The iPad, the first 30 or so hours

So, I went ahead and did it: I got an iPad. Here’s the scoop so far:

I’ve been interested in some kind of tablet/electronic textbook sort of tool for a long time, so when the long-rumored and poorly named Apple iPad finally appeared, warts and all, I was intrigued, but I wasn’t that crazy about ordering one before I actual saw one/touched one. Then I started seeing more and more hype, more and more cool apps. I think the one that really changed my mind was Netflix– I don’t know, but that just seemed like something I had to have, and I regretted not pre-ordering.

We were planning on having Bill and Leslie HD down for dinner iPad talk Saturday (Leslie wanted one big-time too), and I figured I would take my chances at the Apple store. I wasn’t willing to wait in line, so the plan was to go by about 10 am and see what I could do. I figured I would at least be able to order one. Well, Leslie called before that, said she was at a Best Buy and she could buy one for me if I wanted it. Oh yes, I wanted, I wanted.

I went to the Apple store anyway, and truth be told, I think I could have gotten one. They had quite an orderly set-up: people who were going to buy got in line in a designated area, and everyone else was free to browse/monkey with the demo models. I would be surprised if getting them on Monday or Tuesday of this week at the store will be a problem.

I’m not going to bother to rehash all the various reviews, praises, and condemnations that have come out over the iPad, but I will offer a few scattered impressions after having one for just over a day now:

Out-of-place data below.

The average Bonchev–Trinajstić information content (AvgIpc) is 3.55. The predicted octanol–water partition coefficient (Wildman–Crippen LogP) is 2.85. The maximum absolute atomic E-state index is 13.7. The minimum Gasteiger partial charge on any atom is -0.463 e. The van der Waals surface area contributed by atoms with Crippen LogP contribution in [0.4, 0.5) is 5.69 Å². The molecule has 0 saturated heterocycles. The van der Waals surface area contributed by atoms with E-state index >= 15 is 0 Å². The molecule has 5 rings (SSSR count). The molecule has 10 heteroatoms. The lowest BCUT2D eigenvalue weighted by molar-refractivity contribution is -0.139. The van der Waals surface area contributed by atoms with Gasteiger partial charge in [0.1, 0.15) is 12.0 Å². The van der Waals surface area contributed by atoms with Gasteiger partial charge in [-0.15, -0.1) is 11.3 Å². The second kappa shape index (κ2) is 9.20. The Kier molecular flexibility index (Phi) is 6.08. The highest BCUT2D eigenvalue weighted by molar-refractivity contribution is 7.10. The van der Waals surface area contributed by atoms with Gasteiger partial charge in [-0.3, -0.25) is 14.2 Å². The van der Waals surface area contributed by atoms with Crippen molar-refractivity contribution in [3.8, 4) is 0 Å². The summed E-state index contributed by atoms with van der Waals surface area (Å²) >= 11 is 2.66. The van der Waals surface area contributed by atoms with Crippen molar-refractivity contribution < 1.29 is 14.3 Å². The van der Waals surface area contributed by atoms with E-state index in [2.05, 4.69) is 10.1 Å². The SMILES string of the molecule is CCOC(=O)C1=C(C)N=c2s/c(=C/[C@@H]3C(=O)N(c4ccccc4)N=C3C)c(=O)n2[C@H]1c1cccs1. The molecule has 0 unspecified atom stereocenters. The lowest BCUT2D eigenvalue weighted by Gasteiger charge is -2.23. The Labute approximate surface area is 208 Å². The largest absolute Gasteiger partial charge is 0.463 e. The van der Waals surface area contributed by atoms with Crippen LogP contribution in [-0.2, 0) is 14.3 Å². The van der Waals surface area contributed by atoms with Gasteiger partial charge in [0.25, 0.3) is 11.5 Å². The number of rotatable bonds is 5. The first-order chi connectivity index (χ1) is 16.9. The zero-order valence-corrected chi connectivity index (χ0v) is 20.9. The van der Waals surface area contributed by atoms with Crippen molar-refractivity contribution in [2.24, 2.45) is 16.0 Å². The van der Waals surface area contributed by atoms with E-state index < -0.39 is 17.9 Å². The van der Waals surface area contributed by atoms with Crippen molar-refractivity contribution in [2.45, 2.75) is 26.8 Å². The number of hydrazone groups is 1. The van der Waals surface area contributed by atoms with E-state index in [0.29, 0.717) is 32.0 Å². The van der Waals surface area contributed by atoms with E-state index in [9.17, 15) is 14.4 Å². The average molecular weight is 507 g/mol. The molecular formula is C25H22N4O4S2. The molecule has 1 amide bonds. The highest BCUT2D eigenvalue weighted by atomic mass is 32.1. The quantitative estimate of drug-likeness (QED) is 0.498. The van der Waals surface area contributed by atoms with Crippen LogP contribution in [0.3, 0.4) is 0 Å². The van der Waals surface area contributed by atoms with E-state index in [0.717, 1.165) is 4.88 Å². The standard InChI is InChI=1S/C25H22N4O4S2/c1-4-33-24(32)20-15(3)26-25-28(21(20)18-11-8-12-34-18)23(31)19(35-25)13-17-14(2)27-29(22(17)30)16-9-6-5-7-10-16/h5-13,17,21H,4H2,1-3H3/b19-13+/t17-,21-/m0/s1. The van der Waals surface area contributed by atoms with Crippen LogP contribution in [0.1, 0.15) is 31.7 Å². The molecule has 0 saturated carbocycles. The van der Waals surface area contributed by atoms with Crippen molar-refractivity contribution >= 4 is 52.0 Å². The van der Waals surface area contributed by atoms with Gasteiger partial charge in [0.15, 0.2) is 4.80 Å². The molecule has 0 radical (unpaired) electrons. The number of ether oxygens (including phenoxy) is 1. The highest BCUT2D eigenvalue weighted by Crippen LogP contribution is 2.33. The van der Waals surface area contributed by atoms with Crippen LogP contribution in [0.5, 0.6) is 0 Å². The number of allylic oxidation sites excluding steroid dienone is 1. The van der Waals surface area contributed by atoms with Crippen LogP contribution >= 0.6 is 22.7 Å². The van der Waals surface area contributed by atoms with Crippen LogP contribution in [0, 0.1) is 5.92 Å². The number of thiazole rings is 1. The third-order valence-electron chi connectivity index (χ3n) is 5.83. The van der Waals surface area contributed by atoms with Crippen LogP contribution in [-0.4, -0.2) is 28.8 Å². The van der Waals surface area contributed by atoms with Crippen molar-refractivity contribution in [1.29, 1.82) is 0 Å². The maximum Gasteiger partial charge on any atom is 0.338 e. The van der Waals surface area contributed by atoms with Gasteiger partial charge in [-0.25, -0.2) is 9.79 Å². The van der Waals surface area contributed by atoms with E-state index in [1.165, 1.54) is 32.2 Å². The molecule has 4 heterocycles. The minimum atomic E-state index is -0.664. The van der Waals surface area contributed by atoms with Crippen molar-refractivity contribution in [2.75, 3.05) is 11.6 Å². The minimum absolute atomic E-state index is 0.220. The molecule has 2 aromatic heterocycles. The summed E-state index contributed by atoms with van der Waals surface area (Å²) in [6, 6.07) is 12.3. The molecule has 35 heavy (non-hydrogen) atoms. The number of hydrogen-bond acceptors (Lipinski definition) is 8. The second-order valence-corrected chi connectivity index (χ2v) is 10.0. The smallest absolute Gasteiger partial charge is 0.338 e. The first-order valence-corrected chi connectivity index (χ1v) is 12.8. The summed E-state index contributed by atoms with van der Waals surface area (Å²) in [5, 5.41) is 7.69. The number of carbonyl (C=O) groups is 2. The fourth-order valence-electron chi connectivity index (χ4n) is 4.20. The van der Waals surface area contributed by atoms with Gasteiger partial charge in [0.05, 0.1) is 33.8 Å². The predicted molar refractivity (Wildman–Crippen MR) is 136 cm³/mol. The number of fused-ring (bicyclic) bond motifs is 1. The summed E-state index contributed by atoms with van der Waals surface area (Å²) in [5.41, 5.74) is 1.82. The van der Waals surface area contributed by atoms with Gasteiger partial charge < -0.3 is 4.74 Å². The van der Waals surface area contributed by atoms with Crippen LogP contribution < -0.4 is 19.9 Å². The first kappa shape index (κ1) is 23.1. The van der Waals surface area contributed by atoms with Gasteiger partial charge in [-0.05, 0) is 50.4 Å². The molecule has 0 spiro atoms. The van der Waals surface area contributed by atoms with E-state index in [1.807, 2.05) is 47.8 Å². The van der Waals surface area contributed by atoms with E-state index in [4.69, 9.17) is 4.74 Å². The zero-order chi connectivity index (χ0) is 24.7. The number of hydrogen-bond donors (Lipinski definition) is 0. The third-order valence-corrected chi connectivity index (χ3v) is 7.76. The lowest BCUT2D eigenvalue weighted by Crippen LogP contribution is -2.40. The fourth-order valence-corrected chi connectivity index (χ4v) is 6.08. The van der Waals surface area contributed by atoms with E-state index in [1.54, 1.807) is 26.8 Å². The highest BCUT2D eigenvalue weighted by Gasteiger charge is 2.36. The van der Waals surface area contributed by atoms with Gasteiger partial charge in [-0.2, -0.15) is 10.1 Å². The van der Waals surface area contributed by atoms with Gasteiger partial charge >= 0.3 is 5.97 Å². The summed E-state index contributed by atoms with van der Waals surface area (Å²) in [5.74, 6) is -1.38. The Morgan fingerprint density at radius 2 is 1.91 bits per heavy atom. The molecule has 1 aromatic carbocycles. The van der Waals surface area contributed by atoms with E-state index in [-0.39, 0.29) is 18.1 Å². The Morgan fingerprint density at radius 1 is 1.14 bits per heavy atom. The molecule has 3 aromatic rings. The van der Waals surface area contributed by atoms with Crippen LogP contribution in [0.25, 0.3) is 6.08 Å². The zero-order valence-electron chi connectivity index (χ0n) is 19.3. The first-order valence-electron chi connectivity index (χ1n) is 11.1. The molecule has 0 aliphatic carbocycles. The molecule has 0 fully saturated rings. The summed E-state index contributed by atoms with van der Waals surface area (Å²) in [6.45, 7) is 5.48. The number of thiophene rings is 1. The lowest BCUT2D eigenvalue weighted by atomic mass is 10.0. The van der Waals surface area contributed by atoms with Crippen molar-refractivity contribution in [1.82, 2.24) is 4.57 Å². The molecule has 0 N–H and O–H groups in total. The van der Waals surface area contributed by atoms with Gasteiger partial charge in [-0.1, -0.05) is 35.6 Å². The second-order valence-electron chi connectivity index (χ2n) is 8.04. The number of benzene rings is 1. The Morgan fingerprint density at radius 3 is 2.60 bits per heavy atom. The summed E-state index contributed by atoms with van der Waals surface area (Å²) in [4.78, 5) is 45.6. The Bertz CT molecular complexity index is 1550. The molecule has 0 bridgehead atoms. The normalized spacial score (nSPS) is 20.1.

• It is super-duper zippy with everything, browsing, email, the apps, etc. Surprisingly fast.
  • The lack of flash thing isn’t that big of a deal to me, though I don’t regularly use a lot of super-intense flash kinds of sites, either. And I don’t care that much about not being able to run multiple apps at the same time. And I don’t care that it doesn’t have a camera or a phone because I have an iPhone already. Which leads me to the next point:
  • It is definitely not a substitute for a laptop and it isn’t quite a netbook either. It really is like a giant iTouch, and I mean that as a good thing. The capabilities it has over an iTouch are nice, and the size of the display makes a huge (no pun intended) difference.
  • The apps that are not iPad ready are fine to me, and for some of them, the bigger buttons is kind of a plus, like those over-sized remote controls they sell for old people. Kinda nice. Of the iPad native apps I’ve played with so far, I really like IMDB, the NPR app, the weather bug app, and the USA Today app (and I don’t usually read that paper).
  • As for the well-publicized iBook reader: I think it’s totally sweet, especially when I combine it with the iPad version of Kindle. But what I really REALLY like is that there is already the app I was really wanting, something that would allow me to take notes on PDFs. It’s called iAnnotatePDFs, and it’s a perfect example of how the size of the screen matters because this would be completely unworkable on the iPhone. It’s far from a perfect app, but it I’ll do what I need it to do, and considering the fact that the iPad has only been on the market for a day, it’s a pretty good start.